DENG Haifeng, 邓海峰, Law School, Tsinghua University
Paolo Davide FARAH, West Virginia University, gLAWcal – Global Law Initiative for Sustainable Development
As global climate change and its adverse effects have caused serious consequences, the Chinese Government is speeding up on energy saving and emission reductions, becoming much more active on the climate and environment front. According to the work schedule of the Ministry of Finance, construction of the environmental protection tax system is one essential part of the forthcoming green tax reform in China. On the 10th June 2015, the Cabinet’s Legislative Affairs Office issued a Draft of Environmental Protection Tax Law of the People’s Republic of China (hereinafter referred by the ‘Draft EPT Law’) for soliciting opinions and comments. This action received high attention and caused discussion both at home and abroad. The Draft EPT Law shows the trend of transforming pollution charges into tax, and starts a green reform in administrative management by means of financial tools. Though the law does not include carbon dioxide with taxable pollutants, it leaves space for future carbon taxation. With the increase of green reform in the future, carbon tax will no doubt be put on the priority list of the Chinese Government, at which point the Government will face three major challenges. Firstly, the current unsatisfactory tax system environment will jeopardize carbon tax. It is necessary to repeal the overlaps between the Draft EPT Law and carbon tax, other energy taxes and non-environmental taxes, and introduce carbon tax into the current tax system without throwing off the order of the overall tax structure. Secondly, in spite of the design of the new tax structure, the administrative organization of tax management remains a very critical problem. It will be necessary to establish an orderly interactive relationship horizontally between the environmental agency and tax agency, and vertically between the central and the local authorities. Thirdly, a new carbon tax will cause economic slowdown in the short term. In addition to offering tax rebates, reductions and subsidies, a system of penalties could offset negative effects and optimize positive outcomes of emission reduction.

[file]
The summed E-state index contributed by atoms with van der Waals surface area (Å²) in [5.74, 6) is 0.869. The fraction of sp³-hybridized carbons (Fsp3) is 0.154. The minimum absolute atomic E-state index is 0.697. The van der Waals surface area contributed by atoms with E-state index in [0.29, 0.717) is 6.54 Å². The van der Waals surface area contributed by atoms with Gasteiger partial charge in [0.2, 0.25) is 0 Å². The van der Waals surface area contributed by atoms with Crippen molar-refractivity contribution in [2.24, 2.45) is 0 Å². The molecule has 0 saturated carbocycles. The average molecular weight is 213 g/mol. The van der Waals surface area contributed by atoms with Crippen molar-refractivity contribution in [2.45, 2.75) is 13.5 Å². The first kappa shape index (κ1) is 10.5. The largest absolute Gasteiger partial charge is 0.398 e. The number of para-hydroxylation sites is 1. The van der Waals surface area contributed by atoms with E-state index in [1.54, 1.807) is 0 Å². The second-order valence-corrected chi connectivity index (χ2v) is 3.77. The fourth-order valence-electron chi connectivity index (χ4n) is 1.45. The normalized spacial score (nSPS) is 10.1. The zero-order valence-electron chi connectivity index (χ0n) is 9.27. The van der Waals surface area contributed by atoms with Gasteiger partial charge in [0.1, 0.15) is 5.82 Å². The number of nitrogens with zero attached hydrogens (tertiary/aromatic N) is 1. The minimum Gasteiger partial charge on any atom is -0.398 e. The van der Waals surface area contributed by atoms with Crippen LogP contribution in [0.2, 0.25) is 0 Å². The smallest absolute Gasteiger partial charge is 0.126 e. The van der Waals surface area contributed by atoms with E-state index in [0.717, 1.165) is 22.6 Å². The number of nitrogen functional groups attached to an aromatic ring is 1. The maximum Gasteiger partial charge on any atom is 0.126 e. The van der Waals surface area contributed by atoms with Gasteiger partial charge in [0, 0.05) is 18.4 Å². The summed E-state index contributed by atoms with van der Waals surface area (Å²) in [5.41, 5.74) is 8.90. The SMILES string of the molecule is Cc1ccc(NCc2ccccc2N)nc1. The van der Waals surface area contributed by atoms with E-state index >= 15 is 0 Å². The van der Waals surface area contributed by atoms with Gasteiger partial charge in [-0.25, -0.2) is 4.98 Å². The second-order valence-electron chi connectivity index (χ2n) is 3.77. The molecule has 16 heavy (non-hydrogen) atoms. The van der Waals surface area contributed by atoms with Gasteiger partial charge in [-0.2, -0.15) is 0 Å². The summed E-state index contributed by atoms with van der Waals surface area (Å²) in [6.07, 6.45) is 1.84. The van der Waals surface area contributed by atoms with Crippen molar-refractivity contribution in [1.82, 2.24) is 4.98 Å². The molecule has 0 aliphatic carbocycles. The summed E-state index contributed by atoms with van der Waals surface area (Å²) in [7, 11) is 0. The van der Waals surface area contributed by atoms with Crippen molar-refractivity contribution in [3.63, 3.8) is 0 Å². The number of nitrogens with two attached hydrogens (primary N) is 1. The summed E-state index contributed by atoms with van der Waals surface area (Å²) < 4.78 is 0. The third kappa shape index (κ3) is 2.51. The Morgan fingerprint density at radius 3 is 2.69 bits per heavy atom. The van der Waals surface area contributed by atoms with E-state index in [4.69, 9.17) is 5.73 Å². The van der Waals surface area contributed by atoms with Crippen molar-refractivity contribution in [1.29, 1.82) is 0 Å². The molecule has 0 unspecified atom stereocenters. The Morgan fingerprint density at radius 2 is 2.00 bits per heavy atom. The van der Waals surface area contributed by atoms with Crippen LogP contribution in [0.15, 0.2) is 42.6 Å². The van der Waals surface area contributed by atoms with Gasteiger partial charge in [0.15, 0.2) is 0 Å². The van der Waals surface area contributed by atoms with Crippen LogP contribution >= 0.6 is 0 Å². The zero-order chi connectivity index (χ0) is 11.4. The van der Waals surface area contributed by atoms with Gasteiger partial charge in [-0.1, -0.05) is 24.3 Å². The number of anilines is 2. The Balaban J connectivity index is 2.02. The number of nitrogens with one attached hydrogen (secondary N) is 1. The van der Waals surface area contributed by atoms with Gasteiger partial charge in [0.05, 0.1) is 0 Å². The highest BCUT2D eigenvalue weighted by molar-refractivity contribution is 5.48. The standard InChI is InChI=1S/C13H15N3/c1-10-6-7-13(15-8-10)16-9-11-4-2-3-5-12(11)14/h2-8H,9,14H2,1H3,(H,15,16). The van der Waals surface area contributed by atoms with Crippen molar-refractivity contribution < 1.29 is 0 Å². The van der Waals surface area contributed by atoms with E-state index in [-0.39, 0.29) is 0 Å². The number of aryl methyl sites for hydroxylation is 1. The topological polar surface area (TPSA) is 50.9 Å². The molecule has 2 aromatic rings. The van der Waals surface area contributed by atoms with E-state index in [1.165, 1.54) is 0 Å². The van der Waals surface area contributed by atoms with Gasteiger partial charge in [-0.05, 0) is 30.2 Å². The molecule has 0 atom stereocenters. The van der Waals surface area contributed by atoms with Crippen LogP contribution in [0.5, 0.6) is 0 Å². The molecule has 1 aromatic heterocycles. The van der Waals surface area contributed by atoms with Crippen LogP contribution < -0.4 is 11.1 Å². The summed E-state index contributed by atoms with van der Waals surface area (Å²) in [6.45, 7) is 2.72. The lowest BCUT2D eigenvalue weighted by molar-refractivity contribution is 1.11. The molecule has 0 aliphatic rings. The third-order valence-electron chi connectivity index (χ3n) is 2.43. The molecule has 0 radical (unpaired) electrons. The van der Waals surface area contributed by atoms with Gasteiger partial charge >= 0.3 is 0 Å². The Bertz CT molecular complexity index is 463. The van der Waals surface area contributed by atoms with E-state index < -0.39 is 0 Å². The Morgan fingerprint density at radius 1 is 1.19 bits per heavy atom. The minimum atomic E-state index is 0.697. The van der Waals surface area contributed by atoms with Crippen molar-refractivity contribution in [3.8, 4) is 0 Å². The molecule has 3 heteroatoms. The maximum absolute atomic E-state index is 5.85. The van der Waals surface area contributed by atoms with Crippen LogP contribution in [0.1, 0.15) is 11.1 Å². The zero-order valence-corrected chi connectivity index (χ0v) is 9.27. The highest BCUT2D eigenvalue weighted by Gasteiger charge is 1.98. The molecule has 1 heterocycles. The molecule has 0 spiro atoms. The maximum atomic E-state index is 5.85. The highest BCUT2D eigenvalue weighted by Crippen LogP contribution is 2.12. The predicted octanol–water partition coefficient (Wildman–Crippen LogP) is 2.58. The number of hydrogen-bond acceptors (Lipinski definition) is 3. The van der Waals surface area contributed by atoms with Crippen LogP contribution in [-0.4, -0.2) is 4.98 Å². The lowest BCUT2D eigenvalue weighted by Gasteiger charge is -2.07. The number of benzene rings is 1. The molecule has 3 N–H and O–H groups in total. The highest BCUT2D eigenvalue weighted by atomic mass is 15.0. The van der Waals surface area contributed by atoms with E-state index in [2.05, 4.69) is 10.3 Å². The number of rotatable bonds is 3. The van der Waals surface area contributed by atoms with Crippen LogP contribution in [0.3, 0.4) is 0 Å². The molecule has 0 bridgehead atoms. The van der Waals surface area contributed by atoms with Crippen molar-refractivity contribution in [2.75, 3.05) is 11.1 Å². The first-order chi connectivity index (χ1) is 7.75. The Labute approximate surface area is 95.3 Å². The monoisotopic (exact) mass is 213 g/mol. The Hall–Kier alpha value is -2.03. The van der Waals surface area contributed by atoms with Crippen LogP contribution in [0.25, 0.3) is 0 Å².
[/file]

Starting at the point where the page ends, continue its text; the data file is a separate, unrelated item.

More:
This event is organized in partnership with:
gLAWcal (Global Law Initiative for Sustainable Development)
gLAWcal is an independent non-profit research organization (think tank) that aims at providing a new focus on issues related to economic law, globalization and development, namely the relationship between international economy and trade, with special attention to a number of non-trade-related values and concerns. Through research and policy analysis, gLAWcal sheds a new light on issues such as good governance, human rights, right to water, rights to food, social, economic and cultural rights, labour rights, access to knowledge, public health, social welfare, consumer interests and animal welfare, climate change, energy, environmental protection and sustainable development, product safety, food safety and security. gLAWcal is a sponsor of ThinkIN China.